Post Doctoral Research Associate - Seismology
Geophysics, Geodynamics and Tectonics
Cambridge Volcano Seismology at the Royal Society Summer Science Exhibition - @ExplosiveEarth
My research uses data collected from a local passive seismic network in the volcanic zones of north and central Iceland. This network is run by the Cambridge University Volcano-Seismology group (led by Professor Bob White) in collaboration with the University of Iceland, and is supported by grants and equipment loans from the Natural Environment Research Council. The bulk of the array of seismometers is focussed around the central volcano Askja, though we also have excellent coverage to monitor earthquakes around the volcanoes beneath the Vatnajökull ice cap.
Current Research Areas:
Velocity structure of the Icelandic crust
I have produced seismic velocity models for the crust across Iceland, covering the entire Vatnajökull icecap region and Northern Volcanic Zone with excellent resolution. I use surface wave dispersion from ambient noise cross-correlation and array techniques with teleseismic surface waves to extract group and phase velocities across Iceland. Tomographic maps show excellent correlation between tomographic maps and the volcanic rift zones. Further work will involve jointly inverting this surface wave dispersion with crustal receiver functions and body wave travel times to improve our model of the Icelandic crustal velocity structure.
Seismicity of the Bárðarbunga-Holuhraun 2014 dyke intrusion:
In late August 2014, as initial earthquakes and ground deformations signalled unrest at Bárðarbunga volcano in central Iceland, we were able to respond immediately to deploy seismometers to monitor the volcanic unrest as it unfolded. An intrusion of magma propagated horizontally through the subsurface at a depth of ∼2-8km for a distance of 45 km before it erupted at Holuhraun on 29th August. Small earthquakes occurring towards the tip of the magma as the rock fractured ahead of it allow us to track the migration of the magma intrusion through the subsurface.
As the magma propagated we installed more seismometers ahead of its projected path, and so have been able to record the earthquakes of this volcanic eruption in unprecedented detail. The eruption of 29th August was short lived, but the fissure eruption began again on 31st August and did not end until 28th February. An estimated 1.1 cubic km of lava was erupted over six months (http://en.vedur.is/earthquakes-and-volcanism/articles/nr/2947) covering an area of over 85km2. During this period thousands of small earthquakes were recorded at the northern end of the dyke where it fed the fissure eruption at the surface.
This seismic station was installed just hours before the magma erupted at the surface.
We are currently using this data to investigate the process by which this magmatic dyke fractured its way through country rock and how it came to the surface.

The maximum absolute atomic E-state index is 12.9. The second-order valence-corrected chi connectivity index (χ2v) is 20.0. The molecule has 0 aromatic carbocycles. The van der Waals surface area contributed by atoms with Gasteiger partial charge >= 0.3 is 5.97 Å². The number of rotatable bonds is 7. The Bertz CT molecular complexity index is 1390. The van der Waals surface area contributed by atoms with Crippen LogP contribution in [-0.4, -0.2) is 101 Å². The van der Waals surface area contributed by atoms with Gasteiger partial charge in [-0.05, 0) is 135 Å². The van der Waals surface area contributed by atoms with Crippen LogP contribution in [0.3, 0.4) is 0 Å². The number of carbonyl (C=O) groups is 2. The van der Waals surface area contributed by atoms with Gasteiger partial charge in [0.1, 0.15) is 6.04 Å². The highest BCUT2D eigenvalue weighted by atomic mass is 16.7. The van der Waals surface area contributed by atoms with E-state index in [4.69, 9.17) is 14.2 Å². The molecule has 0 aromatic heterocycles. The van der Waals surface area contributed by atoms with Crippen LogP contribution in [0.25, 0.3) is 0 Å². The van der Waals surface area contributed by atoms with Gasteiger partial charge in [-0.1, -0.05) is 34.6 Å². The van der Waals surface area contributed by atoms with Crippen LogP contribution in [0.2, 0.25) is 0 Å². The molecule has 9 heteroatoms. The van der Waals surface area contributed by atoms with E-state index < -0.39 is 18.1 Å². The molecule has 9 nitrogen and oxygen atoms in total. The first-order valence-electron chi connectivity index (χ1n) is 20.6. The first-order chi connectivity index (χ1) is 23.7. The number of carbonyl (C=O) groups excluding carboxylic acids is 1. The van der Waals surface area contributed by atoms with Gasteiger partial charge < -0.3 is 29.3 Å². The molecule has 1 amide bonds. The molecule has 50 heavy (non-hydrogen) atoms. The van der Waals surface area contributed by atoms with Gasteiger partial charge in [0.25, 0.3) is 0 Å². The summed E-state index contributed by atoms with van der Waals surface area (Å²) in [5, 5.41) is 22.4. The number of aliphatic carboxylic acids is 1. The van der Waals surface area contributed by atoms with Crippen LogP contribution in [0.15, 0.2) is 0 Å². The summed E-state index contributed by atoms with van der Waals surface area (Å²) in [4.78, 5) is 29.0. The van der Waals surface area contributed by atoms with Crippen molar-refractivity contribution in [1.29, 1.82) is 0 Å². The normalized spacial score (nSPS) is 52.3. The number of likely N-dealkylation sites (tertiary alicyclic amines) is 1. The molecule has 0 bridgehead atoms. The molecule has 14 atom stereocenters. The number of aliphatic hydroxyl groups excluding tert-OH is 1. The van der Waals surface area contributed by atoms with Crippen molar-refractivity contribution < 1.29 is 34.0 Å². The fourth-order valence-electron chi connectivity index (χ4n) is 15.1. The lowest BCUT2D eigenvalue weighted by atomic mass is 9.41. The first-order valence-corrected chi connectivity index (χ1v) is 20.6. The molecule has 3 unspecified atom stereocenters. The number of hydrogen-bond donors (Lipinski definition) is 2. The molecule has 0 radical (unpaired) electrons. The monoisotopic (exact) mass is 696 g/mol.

We have also used the dataset to investigate triggering of earthquakes in the surrounding volcanoes.
Earthquake Triggering during Dyke propagation:
As the magmatic dyke propagated, the deformation stressed the surrounding crust, and this effect was particularly felt at some of nearby volcanos. Using the seismicity to map the location of the dyke in the subsurface, and GPS measurements to model how much it opened we can calculate the stress changes felt at these nearby volcanic areas. As the stress increased, the number of earthquakes in these locations increased, and then as soon as the stressing rate became negative the earthquakes in these regions were completely suppressed. This effect (known as a “stress shadow effect”) has been typically hard to demonstrate in the past but is remarkably clear here.
Green, Greenfield, White NatGeosci (2015)
Earthquakes at Askja and Bookshelf Faulting near Herðubreið:
In the region of the central volcano Askja, over 5000 micro-earthquakes (<M3) are detected and located annually. Persistent seismicity occurs beneath a hydrothermal field in the caldera, and episodic earthquake activity is seen at depths of greater than 15km below the volcano. Most of the micro-seismicity however occurs in swarms or bursts of activity, beneath the table mountain of Herðubreið, which I have mapped as excellently constrained strike-slip faults. The bookshelf faults and their associated rotations represent the accommodation of the expected right-lateral transform shear between two overlapping spreading centres.
Green, White, Greenfield NatGeosci (2014)
Fieldwork in Iceland – Maintaining and developing the seismic network
Deploying seismometers in Askja caldera:
Our research in Iceland would not be possible without our collaboration with Bryndis Brandsdottir at the University of Iceland, and the unmatched field skills of Sveinbjörn Steinthorsson. My PhD studentship is funded by a NERC and a CASE award from BP. I am supervised by Professor Bob White and Professor Keith Priestly. The National Environment Research Council has funded much of our research in Iceland and many of the instruments are loaned from SEIS-UK.
Iceland - Cambridge researchers:
Bob White, Tim Greenfield, Rob Green, Thorbjorg Agustsdottir, Jenny Woods, David Pugh, Juerg Schuler, Jenny Jenkins, Bryndis Brandsdottir, Sveinbjörn Steinthorsson.
Our youtube channel can be found at: